Marugame has over 800 branches in Japan, but right now this is the best one.

Rain was falling in Tokyo’s Kanda neighborhood, and our Japanese-language reporter Tasuku Egawa was hungry. While thinking of what he wanted to eat, he spotted a branch of udon noodle restaurant chain Marugame.

Wait, something was strange. The sign didn’t say 丸亀製麺, meaning “Marugame Noodles,” like it does at the chain’s regular branches. Instead, it said 丸亀製麺所, or “Marugame Noodle-making Place.”

As for what makes this branch special right now, it’s that all members of the staff are certified by Marugame as Noodle Artisans, or “Menshokunin,” as they’re called within the company.

In order to become Noodle Artisans, the employees must pass a test, proving their skills as udon specialists. Only around 30 percent of the applicants pass, which is around the same percentage that pass the entrance exam to the University of Tokyo, Japan’s most prestigious institute of higher learning.

At Marugame branches, you can spot the Noodle Artisans by their navy blue uniform collar, and sure enough, every employee in this branch has one! They’re all aces of their profession.

On the day Tasuku stopped by the restaurant, there were Noodle Artisans who’d come from Hokkaido and Hiroshima working. Watching them forming the noodles by hand, Tasuku could see that their movements were sharper and more precise than what he’s used to seeing at other Marugame branches. The Noodle Artisans seem to be on a whole other level. In technical terms, he says you could think of them as the ultimate form of Marugame noodle makers.

As of the end of February, 2024, Marugame has 838 branches in Japan. Out of all of them, this branch, with its all-Noodle Artisans, should be the most delicious of them all, so Tasuku was glad he decided to come in. After looking over the menu, he decided to order the Sanshu no Kiki Udon, which gives you three bowls of different kinds of udon for 500 yen (US$3.35).

The set includes kameage udon, where the noodles are served in a bucket-like bowl. It also has kake udon, served in a bonito stock broth, and shoyu udon, cold udon served dry with a soy sauce dip to dunk them in before each bite.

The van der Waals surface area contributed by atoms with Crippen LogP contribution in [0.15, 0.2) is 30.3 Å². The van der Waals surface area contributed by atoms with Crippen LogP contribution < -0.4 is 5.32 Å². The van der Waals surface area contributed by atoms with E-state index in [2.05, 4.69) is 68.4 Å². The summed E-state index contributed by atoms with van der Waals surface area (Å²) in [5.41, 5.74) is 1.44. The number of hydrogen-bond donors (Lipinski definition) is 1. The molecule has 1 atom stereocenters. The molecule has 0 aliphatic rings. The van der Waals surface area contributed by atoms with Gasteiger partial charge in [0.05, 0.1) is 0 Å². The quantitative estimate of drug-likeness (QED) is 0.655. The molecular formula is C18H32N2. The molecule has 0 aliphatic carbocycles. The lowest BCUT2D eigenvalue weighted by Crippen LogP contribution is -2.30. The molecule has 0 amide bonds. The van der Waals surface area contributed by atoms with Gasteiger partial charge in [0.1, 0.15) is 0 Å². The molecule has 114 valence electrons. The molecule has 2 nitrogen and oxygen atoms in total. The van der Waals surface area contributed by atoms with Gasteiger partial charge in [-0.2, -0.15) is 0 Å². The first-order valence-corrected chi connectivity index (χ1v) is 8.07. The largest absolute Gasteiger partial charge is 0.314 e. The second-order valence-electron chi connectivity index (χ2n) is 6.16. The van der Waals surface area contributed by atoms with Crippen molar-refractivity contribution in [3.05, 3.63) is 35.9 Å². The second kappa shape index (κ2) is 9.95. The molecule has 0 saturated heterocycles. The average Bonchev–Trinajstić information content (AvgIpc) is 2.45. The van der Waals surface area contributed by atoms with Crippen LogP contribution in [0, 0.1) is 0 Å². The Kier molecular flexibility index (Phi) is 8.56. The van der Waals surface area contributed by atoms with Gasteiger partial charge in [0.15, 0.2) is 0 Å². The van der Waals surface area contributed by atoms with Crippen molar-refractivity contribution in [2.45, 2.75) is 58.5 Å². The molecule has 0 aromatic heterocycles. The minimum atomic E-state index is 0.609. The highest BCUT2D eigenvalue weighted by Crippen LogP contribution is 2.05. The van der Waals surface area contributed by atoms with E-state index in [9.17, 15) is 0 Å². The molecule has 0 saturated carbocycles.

Also, since a fresh batch of tempura had just been fried up, he added three pieces to his meal.

His first photo of his food didn’t turn out too great, because of all the steam rising of the noodles and fogging up his camera lens. After wiping it off, though, the shot came out much clearer and delicious-looking.

First he tried the kameage udon.

Oh, the noodles were certainly nice and chewy, and very delicious! The noodles here aren’t shocked in cold water after cooking to tighten them up. They tasted even better than they do at regular Marugame branches, so it felt like there really is something to this all-Noodle Artisan arrangement.

Next, the kake udon.

These had a distinctly different texture from the kameage udon. Ah, it must be because they’re shocked in cold water, Tasuku thought. It really does make a big difference, he felt. It was as a big a difference to him as between eating spaghetti and linguini.

And last, he tried the shoyu udon, which is only available at select Marugame branches.

Their texture is very slippery, with a firm outer layer but chewy center! It must be because they are shocked in cold water after cooking, and still chilled when they’re served. Tasuku was newly impressed by the versatility of udon.

Because udon is a simple dish, before his meal Tasuku expected all three types of them to feel very similar. Eating them one after another in succession like this, though, the differences were far beyond what he had imagined. It was very intriguing, almost like he’d gone to an udon theme park, or had conducted a fun science experiment!

Tasuku felt very satisfied and privileged to have been able to eat udon made by a team entirely of Noodle Artisans, and had a sensation that his appreciation of udon had risen to a higher level. It had been a good meal and a good experience, and he recommends it to anyone who’s looking for a place to eat in this part of Tokyo.

Editor’s note: Tasuku either didn’t notice or was too deep in his food coma to mention, but the all-Noodle Artisan staff at this branch of Marugame is a limited-time event that runs until March 31, after which the Artisans will return to their respective regional branches.

Restaurant information

Marugame Seimen (Kanda Ogawamachi branch) / 丸亀製麺神田小川町
Address: Tokyo-to, Chiyoda-ku, Kanda Ogawamachi 3-3
Open 11 a.m.-9 p.m. (Monday-Thursday), 11 a.m.-8 p.m. (Friday-Saturday)

Photos © SoraNews24
● Want to hear about SoraNews24’s latest articles as soon as they’re published? Follow us on Facebook and Twitter!
[ Read in Japanese ]